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Clearly, there's going to be noise at the threshold. If we take my example of the minimum value of red, one red diode in a cluster 48 diodes 47 of which are turned off; the reason that the one red diode is turned on, is likely due to noise of one sort or another.  At stronger signal levels, there's a possibliliy of two adjacent red pixels both being turned on by slightly different signal strengths. R1 is turned on by say, a 500 photon signal and R2 is turned on by say, a 550 photon signal. There's no distinction between the two values and that represents another inaccuracy in the system. However, it's not possible for R1 to R16 to all be switched on by signals varying significantly, from say 500 photons to 5,000 photons,

That's a shame, because, really, that is the only way you're going to get any tonality out of such a system.  Here's what you get with a system like yours (noise in middle half, thresholding in lower half):



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because our 35mm lens cannot transmit such intensities over such a small area of 1.75 microns in diameter.  If it were able to, then such a lens would have an MTF response of 90% at 200 lp/mm, which is clearly impossible for a 35mm lens.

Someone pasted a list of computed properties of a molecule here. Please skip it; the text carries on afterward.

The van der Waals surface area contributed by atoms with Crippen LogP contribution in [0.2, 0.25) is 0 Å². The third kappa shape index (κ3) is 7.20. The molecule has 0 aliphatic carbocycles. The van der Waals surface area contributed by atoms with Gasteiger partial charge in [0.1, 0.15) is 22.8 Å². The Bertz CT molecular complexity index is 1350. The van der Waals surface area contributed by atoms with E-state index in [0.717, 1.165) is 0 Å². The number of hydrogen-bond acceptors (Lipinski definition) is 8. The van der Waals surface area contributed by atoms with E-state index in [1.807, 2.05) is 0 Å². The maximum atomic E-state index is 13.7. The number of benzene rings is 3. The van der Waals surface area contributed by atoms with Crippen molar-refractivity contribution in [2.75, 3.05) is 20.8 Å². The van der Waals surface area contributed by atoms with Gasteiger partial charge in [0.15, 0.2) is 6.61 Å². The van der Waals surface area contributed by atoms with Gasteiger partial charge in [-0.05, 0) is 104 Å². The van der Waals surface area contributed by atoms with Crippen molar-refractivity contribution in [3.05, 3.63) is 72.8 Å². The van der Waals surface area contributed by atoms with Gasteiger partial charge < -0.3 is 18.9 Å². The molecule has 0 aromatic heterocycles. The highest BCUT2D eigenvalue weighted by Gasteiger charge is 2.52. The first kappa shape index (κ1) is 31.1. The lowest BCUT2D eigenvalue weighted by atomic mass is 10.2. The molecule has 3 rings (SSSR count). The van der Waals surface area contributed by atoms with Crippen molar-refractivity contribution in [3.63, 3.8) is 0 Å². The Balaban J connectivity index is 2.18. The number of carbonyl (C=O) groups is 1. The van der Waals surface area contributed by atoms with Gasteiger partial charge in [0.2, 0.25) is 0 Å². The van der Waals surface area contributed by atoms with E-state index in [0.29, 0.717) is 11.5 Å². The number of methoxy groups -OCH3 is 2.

I am not even going to *begin* to figure out what you think that lens MTF has to do with this context (thresholding).

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What! You merely object to the name? Then give it another name.

No.  I object to the fact that all that you'd be doing is giving it a name.  You're not changing anything over having 16x as many pixels, 1/16th the size, if the condition I mentioned were true of your intent (I asked you to choose between #1 and #2, and you defended them both).

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  I've tried to clarify things by calling it a 'virtual' pixel. The virtual pixel, as seen on the monitor, represents a summation of a complex analysis of the many, many different values one can get from all the possible variations of 16x3 RGB photodiodes.

You can't have a meaningful complex analysis of such coarse data.  The data your system collects is garbage.  You're recording a single threshold hit for hundreds or thousands of photons.  That results in garbage collection, and nothing more.
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John Sheehy
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« Reply #195 on: January 28, 2007, 10:25:39 AM »